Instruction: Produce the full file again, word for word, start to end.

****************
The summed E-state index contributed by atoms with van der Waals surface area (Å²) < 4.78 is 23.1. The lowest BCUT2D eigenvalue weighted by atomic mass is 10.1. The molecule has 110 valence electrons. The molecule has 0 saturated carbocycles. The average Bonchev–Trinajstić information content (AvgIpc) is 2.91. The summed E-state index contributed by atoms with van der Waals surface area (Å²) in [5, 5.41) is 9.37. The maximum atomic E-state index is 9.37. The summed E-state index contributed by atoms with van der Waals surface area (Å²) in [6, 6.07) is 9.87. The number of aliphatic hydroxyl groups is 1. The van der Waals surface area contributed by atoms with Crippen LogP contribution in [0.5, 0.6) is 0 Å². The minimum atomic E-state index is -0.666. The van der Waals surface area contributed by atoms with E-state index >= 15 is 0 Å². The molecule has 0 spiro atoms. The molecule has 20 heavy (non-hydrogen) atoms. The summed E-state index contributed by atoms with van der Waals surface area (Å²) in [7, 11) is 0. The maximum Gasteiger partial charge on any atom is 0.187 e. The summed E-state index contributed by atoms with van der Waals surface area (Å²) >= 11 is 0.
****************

The summed E-state index contributed by atoms with van der Waals surface area (Å²) < 4.78 is 23.1. The lowest BCUT2D eigenvalue weighted by atomic mass is 10.1. The molecule has 110 valence electrons. The molecule has 0 saturated carbocycles. The average Bonchev–Trinajstić information content (AvgIpc) is 2.91. The summed E-state index contributed by atoms with van der Waals surface area (Å²) in [5, 5.41) is 9.37. The maximum atomic E-state index is 9.37. The summed E-state index contributed by atoms with van der Waals surface area (Å²) in [6, 6.07) is 9.87. The number of aliphatic hydroxyl groups is 1. The van der Waals surface area contributed by atoms with Crippen LogP contribution in [0.5, 0.6) is 0 Å². The minimum atomic E-state index is -0.666. The van der Waals surface area contributed by atoms with E-state index >= 15 is 0 Å². The molecule has 0 spiro atoms. The molecule has 20 heavy (non-hydrogen) atoms. The summed E-state index contributed by atoms with van der Waals surface area (Å²) in [7, 11) is 0. The maximum Gasteiger partial charge on any atom is 0.187 e. The summed E-state index contributed by atoms with van der Waals surface area (Å²) >= 11 is 0.